Dec 052005
 
Authors:

Jenna Lynn Ellis' view of marriage is strictly constrained by her Western Christian bias. Her definition of marriage as between ONE woman, ONE man, under a Christian god displays her gross lack of understanding of the practice.

To quote the American Anthropological Association, professionals who, unlike technical journalists, study the multiplicities of world cultures:

"The results of more than a century of anthropological research on households, kinship relationships, and families, across cultures and through time, provide no support whatsoever for the view that either civilization or viable social orders depend upon marriage as an exclusively heterosexual institution. Rather, anthropological research supports the conclusion that a vast array of family types, including families built upon same-sex partnerships, can contribute to stable and humane societies."

Indeed, marriage is not a Christian institution. The vast variations of "marriage" as they are manifested across cultures are not even necessarily tied to religious beliefs. Unions between individuals have been practiced long before Christianity, or even Judaism took root. Christianity, like it has with so many beliefs and other social constructs, has usurped "marriage," and has naturalized, and moralized their narrow definition of the cultural practice into a hierarchal institution of inclusion and exclusion.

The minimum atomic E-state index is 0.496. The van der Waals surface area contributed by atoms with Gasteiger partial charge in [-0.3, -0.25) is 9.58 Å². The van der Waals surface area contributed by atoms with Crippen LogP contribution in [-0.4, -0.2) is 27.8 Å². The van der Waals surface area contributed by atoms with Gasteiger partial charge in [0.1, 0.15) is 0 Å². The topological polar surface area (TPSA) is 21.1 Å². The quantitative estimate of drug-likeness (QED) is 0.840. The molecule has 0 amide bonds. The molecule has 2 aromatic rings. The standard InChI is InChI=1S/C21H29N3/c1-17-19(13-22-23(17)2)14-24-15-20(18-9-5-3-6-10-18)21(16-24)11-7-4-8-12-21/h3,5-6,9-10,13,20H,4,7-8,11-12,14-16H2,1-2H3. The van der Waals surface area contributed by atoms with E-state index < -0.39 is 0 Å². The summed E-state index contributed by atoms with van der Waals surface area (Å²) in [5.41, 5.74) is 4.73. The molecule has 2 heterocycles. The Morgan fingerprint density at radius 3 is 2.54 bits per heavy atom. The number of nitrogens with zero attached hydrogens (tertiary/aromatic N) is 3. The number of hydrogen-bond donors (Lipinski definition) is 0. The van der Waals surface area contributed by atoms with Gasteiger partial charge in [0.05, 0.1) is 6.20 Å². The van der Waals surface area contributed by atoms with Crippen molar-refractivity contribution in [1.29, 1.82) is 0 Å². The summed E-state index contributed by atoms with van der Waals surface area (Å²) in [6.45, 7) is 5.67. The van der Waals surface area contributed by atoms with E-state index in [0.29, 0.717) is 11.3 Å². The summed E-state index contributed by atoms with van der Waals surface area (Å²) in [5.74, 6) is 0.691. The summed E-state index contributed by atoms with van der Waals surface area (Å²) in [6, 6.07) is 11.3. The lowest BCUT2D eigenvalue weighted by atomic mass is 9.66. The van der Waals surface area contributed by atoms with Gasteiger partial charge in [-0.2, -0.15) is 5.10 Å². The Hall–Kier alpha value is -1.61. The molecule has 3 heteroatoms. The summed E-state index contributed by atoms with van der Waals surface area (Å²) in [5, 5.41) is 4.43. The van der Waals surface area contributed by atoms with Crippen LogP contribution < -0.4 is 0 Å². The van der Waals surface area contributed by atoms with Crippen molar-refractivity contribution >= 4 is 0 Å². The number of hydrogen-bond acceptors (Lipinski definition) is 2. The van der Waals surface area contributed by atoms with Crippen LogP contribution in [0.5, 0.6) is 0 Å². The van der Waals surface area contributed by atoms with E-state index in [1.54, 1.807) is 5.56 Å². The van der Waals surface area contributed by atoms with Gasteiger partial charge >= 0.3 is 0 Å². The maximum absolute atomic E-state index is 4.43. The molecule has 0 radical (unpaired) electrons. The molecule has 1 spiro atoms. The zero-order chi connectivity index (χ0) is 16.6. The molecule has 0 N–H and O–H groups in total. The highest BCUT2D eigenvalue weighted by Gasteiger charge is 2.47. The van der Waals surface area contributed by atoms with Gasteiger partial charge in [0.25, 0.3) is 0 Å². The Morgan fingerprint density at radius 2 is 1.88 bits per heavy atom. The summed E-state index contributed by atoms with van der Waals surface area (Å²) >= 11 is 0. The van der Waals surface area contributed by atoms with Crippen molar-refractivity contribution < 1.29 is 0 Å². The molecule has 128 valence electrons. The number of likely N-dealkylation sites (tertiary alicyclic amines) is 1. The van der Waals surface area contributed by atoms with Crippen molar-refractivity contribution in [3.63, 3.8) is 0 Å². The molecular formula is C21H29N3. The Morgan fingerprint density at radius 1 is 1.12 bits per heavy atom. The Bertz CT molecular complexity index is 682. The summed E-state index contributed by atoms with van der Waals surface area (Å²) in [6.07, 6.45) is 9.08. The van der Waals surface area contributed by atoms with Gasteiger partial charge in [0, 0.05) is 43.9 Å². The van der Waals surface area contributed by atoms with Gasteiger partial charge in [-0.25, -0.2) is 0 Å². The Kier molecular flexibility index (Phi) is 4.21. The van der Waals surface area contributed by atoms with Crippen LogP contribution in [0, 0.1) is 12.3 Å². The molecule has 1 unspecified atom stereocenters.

Ellis' lack of comprehension of Marx, coupled with her ethnocentric viewpoint demonstrates the dangerous crisis we find ourselves in. Our world lens is shaped by dominant narratives that we perceive as naturalized truth. We must question those assumptions we take for granted, and understand that the status quo, what is "normal," and what we perceive as being "right" are merely cultural constructs that bind our greater understanding of humanity.

Henri Jean-Francois Dengah II

graduate student

anthropology

 Posted by at 5:00 pm

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